The complaint was brought by an association of producers at the shorter distance localities, alleging the uniform rate to be unreasonable for the service rendered to them, and to result in undue preference to the more distant shippers, and these allegations were fully sustained by the evidence. There had been uniformity in charge but absence of uniformity as to service and traffic inducements on the lines west of the Hudson River. Natural disadvantages of more distant producers were thereby overcome and producers nearer the common market were denied recognition of their more favorable location. The same question was before the Commission in 1887 in the Howell Case (2 1. C. C. Rep., 272), when the uniform rate extended over much less distance on most of the lines and when fewer lines were engaged in the traffic, and the Commission, upon the record of that case, held that there was no proof that injury resulted to the near-by producers from the uniform rate as it was then applied, or that the rate was unreasonable from any of the localities. But since that decision other carriers had entered extensively into the business, one of them having succeeded in securing and bringing more milk to the New York market than any of its competi. tors, while some of the old lines had lost traffic, most of which had come from the near-by region; and all the long-distance lines had greatly extended the application of the rate. · One road, after the case was heard, put in a tariff under which the 32-сent rate was available from a station 417 miles from its New York terminal, and just east of Buffalo, N. Y., and that rate was also in force for any milk that might be shipped from a station 19 miles from the terminal. The peculiarity of the traffic and the situation as found by the Commission is indicated in the following extract from our report of the case:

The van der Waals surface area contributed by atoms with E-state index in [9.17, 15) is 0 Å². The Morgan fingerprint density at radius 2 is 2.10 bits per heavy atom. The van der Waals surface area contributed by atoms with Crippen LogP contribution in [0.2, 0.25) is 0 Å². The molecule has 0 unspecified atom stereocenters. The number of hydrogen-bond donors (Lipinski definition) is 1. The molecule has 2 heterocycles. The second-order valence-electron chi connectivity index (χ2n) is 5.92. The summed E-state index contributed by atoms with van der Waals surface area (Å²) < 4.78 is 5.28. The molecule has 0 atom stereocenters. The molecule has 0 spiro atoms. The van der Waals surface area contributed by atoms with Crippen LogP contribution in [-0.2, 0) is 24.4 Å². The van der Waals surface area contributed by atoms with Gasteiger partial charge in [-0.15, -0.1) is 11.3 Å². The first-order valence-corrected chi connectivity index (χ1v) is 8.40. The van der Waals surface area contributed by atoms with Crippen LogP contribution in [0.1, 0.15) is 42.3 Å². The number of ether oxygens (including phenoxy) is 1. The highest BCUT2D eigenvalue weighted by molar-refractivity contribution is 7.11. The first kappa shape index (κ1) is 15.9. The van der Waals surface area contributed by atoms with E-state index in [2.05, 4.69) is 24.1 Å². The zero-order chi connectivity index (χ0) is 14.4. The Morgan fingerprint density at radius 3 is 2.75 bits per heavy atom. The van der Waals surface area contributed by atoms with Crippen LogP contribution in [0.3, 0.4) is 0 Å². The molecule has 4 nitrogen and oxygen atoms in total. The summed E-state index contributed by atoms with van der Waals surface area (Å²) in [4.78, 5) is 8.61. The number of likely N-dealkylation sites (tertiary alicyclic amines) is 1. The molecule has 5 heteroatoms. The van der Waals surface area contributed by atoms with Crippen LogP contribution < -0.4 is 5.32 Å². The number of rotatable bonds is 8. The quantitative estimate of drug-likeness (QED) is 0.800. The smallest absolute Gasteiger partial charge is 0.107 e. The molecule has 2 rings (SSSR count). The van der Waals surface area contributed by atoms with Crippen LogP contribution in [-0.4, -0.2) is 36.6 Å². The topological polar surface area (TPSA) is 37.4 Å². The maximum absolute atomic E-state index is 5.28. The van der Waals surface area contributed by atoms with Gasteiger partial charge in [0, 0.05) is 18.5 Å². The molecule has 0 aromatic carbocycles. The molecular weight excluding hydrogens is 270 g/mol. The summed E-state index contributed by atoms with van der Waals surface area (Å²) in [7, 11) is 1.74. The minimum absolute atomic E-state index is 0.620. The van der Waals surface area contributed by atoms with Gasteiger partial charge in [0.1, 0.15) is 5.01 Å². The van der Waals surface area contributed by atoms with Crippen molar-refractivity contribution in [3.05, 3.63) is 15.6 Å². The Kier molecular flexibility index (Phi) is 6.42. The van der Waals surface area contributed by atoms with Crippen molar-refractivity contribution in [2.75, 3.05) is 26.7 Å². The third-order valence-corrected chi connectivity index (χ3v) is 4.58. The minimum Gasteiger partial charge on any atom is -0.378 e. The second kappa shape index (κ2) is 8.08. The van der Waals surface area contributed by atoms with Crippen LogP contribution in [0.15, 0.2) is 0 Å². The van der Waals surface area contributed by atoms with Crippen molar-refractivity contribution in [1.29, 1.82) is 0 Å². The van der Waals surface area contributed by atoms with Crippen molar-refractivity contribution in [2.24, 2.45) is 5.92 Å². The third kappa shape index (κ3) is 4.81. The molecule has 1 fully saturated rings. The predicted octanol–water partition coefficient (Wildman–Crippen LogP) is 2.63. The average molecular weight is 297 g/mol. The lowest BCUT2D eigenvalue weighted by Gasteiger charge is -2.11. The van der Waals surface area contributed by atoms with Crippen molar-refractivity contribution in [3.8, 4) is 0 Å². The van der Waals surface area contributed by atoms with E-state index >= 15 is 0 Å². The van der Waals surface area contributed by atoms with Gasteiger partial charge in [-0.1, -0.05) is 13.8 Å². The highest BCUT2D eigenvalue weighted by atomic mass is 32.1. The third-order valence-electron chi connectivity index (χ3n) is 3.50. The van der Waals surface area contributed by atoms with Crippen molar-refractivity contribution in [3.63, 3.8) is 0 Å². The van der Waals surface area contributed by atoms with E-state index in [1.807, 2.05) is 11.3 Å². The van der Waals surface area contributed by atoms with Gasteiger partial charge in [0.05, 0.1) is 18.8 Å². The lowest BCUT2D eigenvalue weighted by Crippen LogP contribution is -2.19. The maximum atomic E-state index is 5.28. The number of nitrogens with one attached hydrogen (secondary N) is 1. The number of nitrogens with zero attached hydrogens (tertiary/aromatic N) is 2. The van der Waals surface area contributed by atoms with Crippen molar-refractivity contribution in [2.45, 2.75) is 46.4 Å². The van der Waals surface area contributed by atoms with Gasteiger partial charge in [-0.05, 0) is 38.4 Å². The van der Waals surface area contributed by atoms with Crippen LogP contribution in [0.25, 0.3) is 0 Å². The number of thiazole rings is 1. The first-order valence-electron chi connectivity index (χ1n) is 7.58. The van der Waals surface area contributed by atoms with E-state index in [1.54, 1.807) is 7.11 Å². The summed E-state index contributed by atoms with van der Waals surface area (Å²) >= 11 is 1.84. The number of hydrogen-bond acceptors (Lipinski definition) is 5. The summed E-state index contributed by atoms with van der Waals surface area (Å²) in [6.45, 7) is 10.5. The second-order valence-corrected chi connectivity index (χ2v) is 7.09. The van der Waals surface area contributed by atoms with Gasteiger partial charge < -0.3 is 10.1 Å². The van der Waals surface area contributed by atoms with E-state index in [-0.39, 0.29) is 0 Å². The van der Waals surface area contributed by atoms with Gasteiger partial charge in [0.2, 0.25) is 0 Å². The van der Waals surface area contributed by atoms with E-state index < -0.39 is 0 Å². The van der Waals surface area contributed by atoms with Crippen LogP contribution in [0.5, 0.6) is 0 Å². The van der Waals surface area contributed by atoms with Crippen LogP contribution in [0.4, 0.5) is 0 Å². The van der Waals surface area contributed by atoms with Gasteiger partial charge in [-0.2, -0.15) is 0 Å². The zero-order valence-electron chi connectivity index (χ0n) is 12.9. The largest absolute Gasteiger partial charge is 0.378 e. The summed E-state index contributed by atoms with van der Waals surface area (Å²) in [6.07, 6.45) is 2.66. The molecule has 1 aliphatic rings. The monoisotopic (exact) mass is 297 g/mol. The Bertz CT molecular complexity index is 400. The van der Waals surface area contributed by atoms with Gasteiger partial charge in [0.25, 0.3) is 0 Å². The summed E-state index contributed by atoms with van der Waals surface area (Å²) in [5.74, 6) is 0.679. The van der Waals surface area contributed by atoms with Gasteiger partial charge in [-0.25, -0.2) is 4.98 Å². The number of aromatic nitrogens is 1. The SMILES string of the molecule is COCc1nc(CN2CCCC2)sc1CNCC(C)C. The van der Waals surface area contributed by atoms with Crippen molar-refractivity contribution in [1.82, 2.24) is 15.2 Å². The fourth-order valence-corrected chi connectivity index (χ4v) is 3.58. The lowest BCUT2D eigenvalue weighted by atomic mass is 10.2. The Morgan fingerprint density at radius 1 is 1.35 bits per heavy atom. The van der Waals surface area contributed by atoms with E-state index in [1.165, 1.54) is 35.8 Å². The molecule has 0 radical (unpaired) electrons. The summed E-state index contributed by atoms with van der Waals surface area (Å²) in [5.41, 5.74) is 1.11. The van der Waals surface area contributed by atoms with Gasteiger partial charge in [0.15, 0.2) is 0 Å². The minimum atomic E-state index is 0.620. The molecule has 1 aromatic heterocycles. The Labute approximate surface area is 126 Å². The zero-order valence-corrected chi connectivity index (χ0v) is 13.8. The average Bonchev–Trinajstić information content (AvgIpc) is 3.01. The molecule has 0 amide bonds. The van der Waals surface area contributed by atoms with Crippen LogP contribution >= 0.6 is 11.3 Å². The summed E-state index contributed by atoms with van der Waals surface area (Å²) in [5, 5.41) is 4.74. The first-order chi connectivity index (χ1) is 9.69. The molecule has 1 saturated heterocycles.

Unlike most cases in which the legality of group or uniform rating lias been questioned, the traffic which is the subject of present consideration constitutes the great bulk of an important daily food supply for New York and adjacent cities which, because of its extra perishability, can be drawn only from sources accessible by daily rail communication from the market of consumption and sale; and, on the other hand, the sale or demand in such market is necessarily limited to the quantity required for daily consumption. While the available milk supply should at all times be sufficient to meet the needs of consumers in such a market, a surplus of this commodity can not, because of its perishability, bo kept over or reshipped for sale in other cities. Under such circumstances the shipments are practically limited to the amount of daily consumption, and this fact emphasizes the duty of the carriers to establish rates which will not deprive producers more favorably situated with reference to and dependent upon that market of part of their trade in a limited traffic, or prevent them from supplying their share of the greater demand due to increase in the city population or in consumption per capita. Furnishing an extra perishable article like milk in no greater quantity than is required for daily use in a given city is a business which falls naturally to those producers nearest to the city who are able to provide the needed supply.